Then the Asyra would interest you. Continue reading “What’s Preventing Me From Healing?”
This Spring will be like no other. Of course, each Spring is unique – in some ways. This one promises to be unlike all others in many and momentous ways.
The shoots we see emerging come Spring arise from root work that happened over the Winter. The nature of each Spring is partly determined by the nature of the root work that preceded it. Events this Winter unleashed powerful forces. So it’s easy to predict we’ll see more gusty – and gutsy – forces blowing this Spring.
Maybe it doesn’t have to be a collision course. One way to learn about conflicting currents is to watch how they play out in the natural world. This is actually the basis of Asian healing arts like acupuncture. Continue reading “Winds of Change”
Photo: Graham Cook / CC BY 2.0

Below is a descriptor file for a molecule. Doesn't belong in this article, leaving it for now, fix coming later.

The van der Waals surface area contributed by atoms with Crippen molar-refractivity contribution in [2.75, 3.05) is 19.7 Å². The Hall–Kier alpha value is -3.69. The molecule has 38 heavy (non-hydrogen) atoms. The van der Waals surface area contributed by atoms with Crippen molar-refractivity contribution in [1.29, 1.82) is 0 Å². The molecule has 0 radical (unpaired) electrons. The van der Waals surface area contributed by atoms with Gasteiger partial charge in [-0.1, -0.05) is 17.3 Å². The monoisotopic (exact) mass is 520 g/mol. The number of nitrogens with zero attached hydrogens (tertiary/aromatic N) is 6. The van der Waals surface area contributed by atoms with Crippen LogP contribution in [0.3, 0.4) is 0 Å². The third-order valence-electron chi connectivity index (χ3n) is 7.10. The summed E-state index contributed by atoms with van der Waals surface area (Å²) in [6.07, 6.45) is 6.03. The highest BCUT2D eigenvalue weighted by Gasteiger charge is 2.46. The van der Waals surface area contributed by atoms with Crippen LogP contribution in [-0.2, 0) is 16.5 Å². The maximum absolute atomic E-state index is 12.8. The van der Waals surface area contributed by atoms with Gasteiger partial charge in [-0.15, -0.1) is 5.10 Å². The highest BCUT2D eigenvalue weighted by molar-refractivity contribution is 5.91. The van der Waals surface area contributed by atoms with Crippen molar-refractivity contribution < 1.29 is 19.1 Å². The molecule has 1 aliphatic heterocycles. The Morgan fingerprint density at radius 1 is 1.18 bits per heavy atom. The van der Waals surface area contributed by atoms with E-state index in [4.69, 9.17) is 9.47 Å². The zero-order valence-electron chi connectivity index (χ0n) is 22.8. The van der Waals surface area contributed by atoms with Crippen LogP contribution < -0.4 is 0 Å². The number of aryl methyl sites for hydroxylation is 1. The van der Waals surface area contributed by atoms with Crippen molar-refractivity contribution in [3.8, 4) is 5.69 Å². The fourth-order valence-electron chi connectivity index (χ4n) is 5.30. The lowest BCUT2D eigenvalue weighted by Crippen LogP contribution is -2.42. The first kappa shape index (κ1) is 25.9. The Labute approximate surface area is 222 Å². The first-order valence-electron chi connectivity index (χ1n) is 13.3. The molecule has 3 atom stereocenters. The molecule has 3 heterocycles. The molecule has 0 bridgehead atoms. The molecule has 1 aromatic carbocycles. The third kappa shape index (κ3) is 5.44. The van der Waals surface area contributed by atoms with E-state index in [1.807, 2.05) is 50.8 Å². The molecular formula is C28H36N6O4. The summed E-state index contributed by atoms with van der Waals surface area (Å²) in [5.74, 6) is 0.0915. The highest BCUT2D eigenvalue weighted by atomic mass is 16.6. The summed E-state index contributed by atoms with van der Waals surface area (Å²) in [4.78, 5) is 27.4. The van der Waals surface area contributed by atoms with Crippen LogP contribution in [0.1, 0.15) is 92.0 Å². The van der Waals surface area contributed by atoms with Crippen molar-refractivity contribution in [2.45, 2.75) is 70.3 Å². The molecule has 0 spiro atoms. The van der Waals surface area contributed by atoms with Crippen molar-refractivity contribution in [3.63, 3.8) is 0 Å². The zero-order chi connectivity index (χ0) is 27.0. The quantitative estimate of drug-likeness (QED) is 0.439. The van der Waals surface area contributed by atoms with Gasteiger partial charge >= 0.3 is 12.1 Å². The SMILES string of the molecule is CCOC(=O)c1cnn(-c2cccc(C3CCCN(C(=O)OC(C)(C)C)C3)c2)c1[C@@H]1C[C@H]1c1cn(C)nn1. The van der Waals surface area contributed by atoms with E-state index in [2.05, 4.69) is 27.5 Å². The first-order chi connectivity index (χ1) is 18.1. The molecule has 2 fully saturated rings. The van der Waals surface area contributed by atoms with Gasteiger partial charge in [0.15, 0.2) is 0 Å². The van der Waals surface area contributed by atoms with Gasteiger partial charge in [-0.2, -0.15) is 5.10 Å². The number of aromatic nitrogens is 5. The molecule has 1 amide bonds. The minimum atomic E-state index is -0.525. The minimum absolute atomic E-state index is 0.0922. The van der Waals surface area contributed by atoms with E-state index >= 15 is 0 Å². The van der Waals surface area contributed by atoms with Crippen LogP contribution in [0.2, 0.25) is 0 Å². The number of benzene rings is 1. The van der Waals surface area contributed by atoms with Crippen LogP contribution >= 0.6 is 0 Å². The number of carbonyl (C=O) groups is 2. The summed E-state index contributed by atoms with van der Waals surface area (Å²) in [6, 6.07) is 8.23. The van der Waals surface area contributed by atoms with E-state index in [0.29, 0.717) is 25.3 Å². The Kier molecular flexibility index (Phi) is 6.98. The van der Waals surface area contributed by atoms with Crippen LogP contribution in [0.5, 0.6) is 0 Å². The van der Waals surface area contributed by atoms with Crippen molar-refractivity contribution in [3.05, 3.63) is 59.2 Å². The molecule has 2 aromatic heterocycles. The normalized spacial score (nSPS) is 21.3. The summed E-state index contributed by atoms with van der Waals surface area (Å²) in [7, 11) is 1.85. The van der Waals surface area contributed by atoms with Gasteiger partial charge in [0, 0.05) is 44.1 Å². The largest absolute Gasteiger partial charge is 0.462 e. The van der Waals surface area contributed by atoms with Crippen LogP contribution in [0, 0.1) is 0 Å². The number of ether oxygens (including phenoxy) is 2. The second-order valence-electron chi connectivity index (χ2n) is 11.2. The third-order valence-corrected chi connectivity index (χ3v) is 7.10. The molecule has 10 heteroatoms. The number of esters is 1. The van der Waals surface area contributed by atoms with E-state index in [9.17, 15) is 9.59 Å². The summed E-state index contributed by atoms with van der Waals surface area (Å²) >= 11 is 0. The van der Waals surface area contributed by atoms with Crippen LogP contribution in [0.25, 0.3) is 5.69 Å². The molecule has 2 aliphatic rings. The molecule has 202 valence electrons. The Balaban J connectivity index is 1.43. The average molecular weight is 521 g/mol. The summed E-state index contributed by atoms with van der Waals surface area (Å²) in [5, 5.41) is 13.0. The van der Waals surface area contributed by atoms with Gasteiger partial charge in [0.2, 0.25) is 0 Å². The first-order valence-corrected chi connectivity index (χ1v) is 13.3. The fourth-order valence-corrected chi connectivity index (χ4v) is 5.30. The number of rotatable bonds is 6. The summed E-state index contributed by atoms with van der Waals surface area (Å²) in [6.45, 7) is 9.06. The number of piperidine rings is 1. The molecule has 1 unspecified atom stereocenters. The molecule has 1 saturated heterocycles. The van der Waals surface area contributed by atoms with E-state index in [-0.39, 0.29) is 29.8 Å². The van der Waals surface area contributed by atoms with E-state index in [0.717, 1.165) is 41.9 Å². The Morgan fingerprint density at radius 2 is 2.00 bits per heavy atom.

In tumultuous times, traditional healing modalities have much to offer. They help us recover from shock. They can address old wounds laid bare by dramas unfolding around us. They call us to our higher selves. They lead us to connect with others and connect with our purpose in the world. They support us in finding our footing in the presence of frightening uncertainties. They cultivate the strength and clarity we need to deal appropriately with changing circumstances.
Changes of great magnitude can wreak havoc for us physically, mentally and spiritually. Signs of strain can show up on all of these levels. We may experience changes in our sleep, concentration, breathing, balance, digestion or elimination. Any and all our major functions can be compromised. Continue reading “Holistic Healing Arts in Tumultuous Times”
Photo: Logan Ingalls / CC BY 2.0